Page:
Kansas City won 17 matches in 2021, only one short of their total in 2018. The 17-10-7 record was good for 3rd place in the West and good for two strong seasons in a row in concert with 2020. It is clear from the stats above from that an increase in possession rate (the club had the 3rd best in the six-year span in 2021) and successful pressure rate (best in 2020, followed by 2021) paid off for Sporting. However, those numbers stayed in the ballpark in 2022, wherein the team dropped back to near the bottom again with a 12th place finish.

Sporting KC’s acquisitions in front of the 2021 season revealed that they were aware of some defensive issues. Center back Nicolas Isimat-Mirin and sometimes #8 and sometimes #6 (defensive midfielder) midfielder Remi Walter were two signees, among others. In the adjustments, longtime staple center back Matt Besler, midfielder Felipe Gutierrez, and winger Gerso were out, and young Gianluca Busio was given the #10 playmaker shirt.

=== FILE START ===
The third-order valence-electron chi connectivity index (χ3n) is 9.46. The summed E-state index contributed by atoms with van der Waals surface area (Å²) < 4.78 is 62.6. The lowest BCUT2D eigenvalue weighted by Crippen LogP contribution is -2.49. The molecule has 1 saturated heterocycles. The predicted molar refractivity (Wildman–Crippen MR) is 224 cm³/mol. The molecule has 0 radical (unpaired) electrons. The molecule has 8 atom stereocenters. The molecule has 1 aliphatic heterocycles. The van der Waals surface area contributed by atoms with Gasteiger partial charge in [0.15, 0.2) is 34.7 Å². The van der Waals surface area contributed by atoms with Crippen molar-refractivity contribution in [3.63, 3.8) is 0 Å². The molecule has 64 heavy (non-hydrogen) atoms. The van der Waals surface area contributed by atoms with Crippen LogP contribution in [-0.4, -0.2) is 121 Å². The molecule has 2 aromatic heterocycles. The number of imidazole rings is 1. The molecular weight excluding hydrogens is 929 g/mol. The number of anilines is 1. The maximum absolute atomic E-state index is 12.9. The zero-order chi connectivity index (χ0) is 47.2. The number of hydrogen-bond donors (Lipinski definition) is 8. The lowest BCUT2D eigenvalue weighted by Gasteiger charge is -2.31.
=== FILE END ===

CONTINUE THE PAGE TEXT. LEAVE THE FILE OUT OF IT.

The summer transfer window brought Sporting defensive midfielder Jose Mauri to hopefully solidify the position as Ilie, Walter, and Busio (who had just been bought by Venezia, then in Italy’s Serie A) had rotated through the vital spot in Manager Peter Vermes’ 4-3-3 due to injuries to center backs, including the newly acquired Isimat-Mirin. The lack of continuity at the #6 and at center back was not a plus as Ilie dropped to center back to help fill the void.

The eye saw what it saw - here, here, here, and here. And Sporting, though they beat Vancouver Whitecaps 3-1 in a dominating performance in the first round of the playoffs, dropped the next home playoff match 2-1 to Real Salt Lake, which came after losing three matches (2GF, 6GA) in a row at the end of regular season where one win would have made them the #1 seed in the West.